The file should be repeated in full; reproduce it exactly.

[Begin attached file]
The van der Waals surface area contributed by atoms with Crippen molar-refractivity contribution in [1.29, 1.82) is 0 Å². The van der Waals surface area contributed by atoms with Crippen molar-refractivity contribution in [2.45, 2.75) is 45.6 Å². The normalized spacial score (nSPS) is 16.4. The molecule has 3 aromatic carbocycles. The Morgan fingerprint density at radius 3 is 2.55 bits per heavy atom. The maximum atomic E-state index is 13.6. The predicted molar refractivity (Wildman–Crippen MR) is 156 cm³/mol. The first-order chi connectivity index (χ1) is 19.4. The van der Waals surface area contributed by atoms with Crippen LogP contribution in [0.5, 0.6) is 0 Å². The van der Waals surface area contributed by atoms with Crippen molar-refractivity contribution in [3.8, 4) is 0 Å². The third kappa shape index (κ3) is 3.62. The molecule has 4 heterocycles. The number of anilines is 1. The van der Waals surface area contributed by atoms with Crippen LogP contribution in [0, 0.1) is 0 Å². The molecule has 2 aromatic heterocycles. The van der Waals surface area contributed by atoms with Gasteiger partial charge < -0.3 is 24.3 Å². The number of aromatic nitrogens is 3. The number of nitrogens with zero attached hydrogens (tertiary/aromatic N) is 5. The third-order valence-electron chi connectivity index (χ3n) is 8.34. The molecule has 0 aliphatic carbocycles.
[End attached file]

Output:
The van der Waals surface area contributed by atoms with Crippen molar-refractivity contribution in [1.29, 1.82) is 0 Å². The van der Waals surface area contributed by atoms with Crippen molar-refractivity contribution in [2.45, 2.75) is 45.6 Å². The normalized spacial score (nSPS) is 16.4. The molecule has 3 aromatic carbocycles. The Morgan fingerprint density at radius 3 is 2.55 bits per heavy atom. The maximum atomic E-state index is 13.6. The predicted molar refractivity (Wildman–Crippen MR) is 156 cm³/mol. The first-order chi connectivity index (χ1) is 19.4. The van der Waals surface area contributed by atoms with Crippen LogP contribution in [0.5, 0.6) is 0 Å². The van der Waals surface area contributed by atoms with Crippen molar-refractivity contribution in [3.8, 4) is 0 Å². The third kappa shape index (κ3) is 3.62. The molecule has 4 heterocycles. The number of anilines is 1. The van der Waals surface area contributed by atoms with Crippen LogP contribution in [0, 0.1) is 0 Å². The molecule has 2 aromatic heterocycles. The van der Waals surface area contributed by atoms with Gasteiger partial charge < -0.3 is 24.3 Å². The number of aromatic nitrogens is 3. The number of nitrogens with zero attached hydrogens (tertiary/aromatic N) is 5. The third-order valence-electron chi connectivity index (χ3n) is 8.34. The molecule has 0 aliphatic carbocycles.